Tag Archives: enterprise2.0

Interesting stuff from February 27th through March 10th

The periodic round up:

  • Making collaborative work work – Is “social business” necessary for collaboration? No – ALL business is collaborative. But three simple “social” principles can make collaboration in your business BETTER. Simple in principle, that is … execution is the trick. You’ll see what I mean when you read the post!
  • Why Connect.me? – My piece on connect.me, a site which tackles the thorny issue of trust on the internet. If you know someone, or something about them, you can vouch for them on that topic. Over time, and multiple vouches, a reputation can be made evident, and trust can be built. My point is that trust is one of three things that needs to be in place before we see the missing 90% of the internet’s potential. The other two? Read on …
  • But are they working hard? – A look at the problems managers get themselves into when they concentrate on inputs (hours worked, “busyness”) rather than outputs (actual results); and when they try and attribute team results to individuals … most performance reviews completely ignore that individual achievements in a business context are extremely rare – most, if not all, results are a collective effort.
  • Edging toward the fully licensed world – So who owns what on the Internet? Doc Searls looks at why we need to think now about what sort of “ownership” we want for the Internet, before corporations turn it into a shopping strip, and we lose the freedoms that make the Internet valuable. SOPA, PIPA and ACTA are just the tip of the iceberg  
  • Right versus pragmatic – Note to big media: don’t fight demand; address it. A pragmatic approach to piracy illustrated by men’s bathroom habits …



Interesting stuff from February 19th through February 23rd

The periodic round up:

  • What Makes The Most Creative Teams? – Somewhere between “complete strangers” and “have worked closely together for years” is a sweet spot for collaborative innovation; where the overhead of building relationships is done, and the team hasn't settled into groupthink yet.
  • Why Love Matters More (And Less) Than You Think – Written around Valentine's Day, this is neither romantic or un-businesslike, but a continuation of Umair's ideas about living a better life, and creating a better economy as we do.
  • Google Transit: A Search Giant Remaps Public Transportation – One of Google's un-heralded map applications may be one of its most useful, and becomes more so as more data is made open by transport operators and municipalities. Never used it? Maybe you're driving too much :)
  • Privacy in the Age of Big Data – A balanced discussion on the privacy cost: public benefit trade-offs we make (wittingly or not) with the increase in data collected and aggregated. The data domain under discussion is one (health care) where both privacy concerns and public benefit are magnified … some interesting points made about personal control over data, too.
  • Now Every Company Is A Software Company – and the reason is the explosion of data: “Big data can get us to business at the speed of thought … But the reality is that most companies do business at the speed of the weekly meeting.”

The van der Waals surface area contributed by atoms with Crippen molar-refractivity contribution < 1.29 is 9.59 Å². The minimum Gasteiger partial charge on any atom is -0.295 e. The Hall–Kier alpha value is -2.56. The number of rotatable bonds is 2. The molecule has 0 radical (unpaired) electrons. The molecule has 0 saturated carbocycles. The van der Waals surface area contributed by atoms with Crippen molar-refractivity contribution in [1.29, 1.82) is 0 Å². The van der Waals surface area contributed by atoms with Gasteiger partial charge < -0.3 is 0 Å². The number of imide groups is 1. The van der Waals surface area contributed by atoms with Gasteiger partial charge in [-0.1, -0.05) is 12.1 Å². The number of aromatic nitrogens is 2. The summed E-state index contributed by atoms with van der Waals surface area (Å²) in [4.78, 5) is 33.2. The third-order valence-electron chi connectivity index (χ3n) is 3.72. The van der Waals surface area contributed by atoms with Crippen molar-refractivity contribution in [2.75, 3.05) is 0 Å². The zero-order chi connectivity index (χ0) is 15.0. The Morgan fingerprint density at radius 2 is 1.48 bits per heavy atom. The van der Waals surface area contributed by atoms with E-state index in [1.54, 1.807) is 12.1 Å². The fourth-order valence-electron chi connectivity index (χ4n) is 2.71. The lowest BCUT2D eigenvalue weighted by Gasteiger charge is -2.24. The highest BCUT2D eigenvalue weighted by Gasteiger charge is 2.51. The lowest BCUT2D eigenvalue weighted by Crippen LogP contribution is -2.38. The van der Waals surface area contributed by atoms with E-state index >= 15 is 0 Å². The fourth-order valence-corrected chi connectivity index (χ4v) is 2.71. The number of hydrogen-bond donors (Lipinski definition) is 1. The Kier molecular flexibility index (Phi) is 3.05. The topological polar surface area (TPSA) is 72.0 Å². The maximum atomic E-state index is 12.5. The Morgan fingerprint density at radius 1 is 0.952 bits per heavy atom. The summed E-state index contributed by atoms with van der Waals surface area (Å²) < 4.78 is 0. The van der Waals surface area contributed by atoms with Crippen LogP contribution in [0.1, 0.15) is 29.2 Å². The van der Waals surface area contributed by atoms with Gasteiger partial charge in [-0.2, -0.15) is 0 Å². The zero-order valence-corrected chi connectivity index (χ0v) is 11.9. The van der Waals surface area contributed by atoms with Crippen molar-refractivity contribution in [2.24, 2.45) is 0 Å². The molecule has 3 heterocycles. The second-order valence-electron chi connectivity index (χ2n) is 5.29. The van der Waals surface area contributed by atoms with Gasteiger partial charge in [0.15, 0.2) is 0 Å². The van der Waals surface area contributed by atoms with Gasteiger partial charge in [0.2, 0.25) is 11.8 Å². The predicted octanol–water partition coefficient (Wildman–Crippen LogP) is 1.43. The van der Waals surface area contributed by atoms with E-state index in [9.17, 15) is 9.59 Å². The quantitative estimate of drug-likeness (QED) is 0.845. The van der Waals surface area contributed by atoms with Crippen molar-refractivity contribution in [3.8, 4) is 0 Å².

Companies in all industries are finding that software and the data it manages are becoming core to their business, rather than a back-office prop.
  • Social Business – or whatever happened to Enterprise 2.0? – Possibly the most balanced, nuanced, and comprehensive look at the structure of Enterprise2.0/Social Business I've seen in quite a while. Key point – it won't work too well if you haven't got Enterprise 0 and 1 working as well.

Interesting stuff from August 15th through September 6th

The weekly round up:


  • Collaborative Learning for the Digital Age – It’s a longer piece, but an interesting discussion about attention blindness, and how you can use groups to avoid/minimise it. If everyone focuses on the one thing, you miss a lot of other stuff, but if everyone takes a different piece of the jigsaw, and then assembles it, a fuller picture emerges.
    There’s also some interesting thinking about assessment that plays out in corporate performance management …



  • - Every journey … – The other recent post that highlights the personal nature of enterprise2.0 … for adoption, people have to find a solution to their problem(s), and this doesn’t usually happen according to a project timeline, but one person at a time on a serendipitous scale



  • Talking about a world without faces – One of a couple of posts recently seen that go to the heart of a problem with the idea of “social business” or Enterprise2.0: in the end, social networking/media in the enterprise is only effective if people voluntarily adopt. The implication of that, often forgotten, is that some won’t. We have to be realistic, therefore, about what is possible … this post also demonstrates that adoption can only be maximised if we make the “social” part of every body’s “business”.



  • Leadership: Vivek Kundra, Uncle Sam’s first CIO – It may sound like the dream job, but the outgoing CIO of the United States found many of the same problems that are familiar to the corporates (albeit with a few extra zeroes appended) – projects over budget and schedule, poorly executed, and old technology. Maybe we shouldn’t feel so bad …



  • Your customer won’t take a bullet for you – Loyalty programs don’t really build loyalty in your customers – they’re a bribe or incentive to get them to so something they might not otherwise. The “new” buzzword, gamification, is also a pretty shallow substitute for a product and/or service that kicks ass. If you really want customer loyalty, make their lives better in some meaningful way …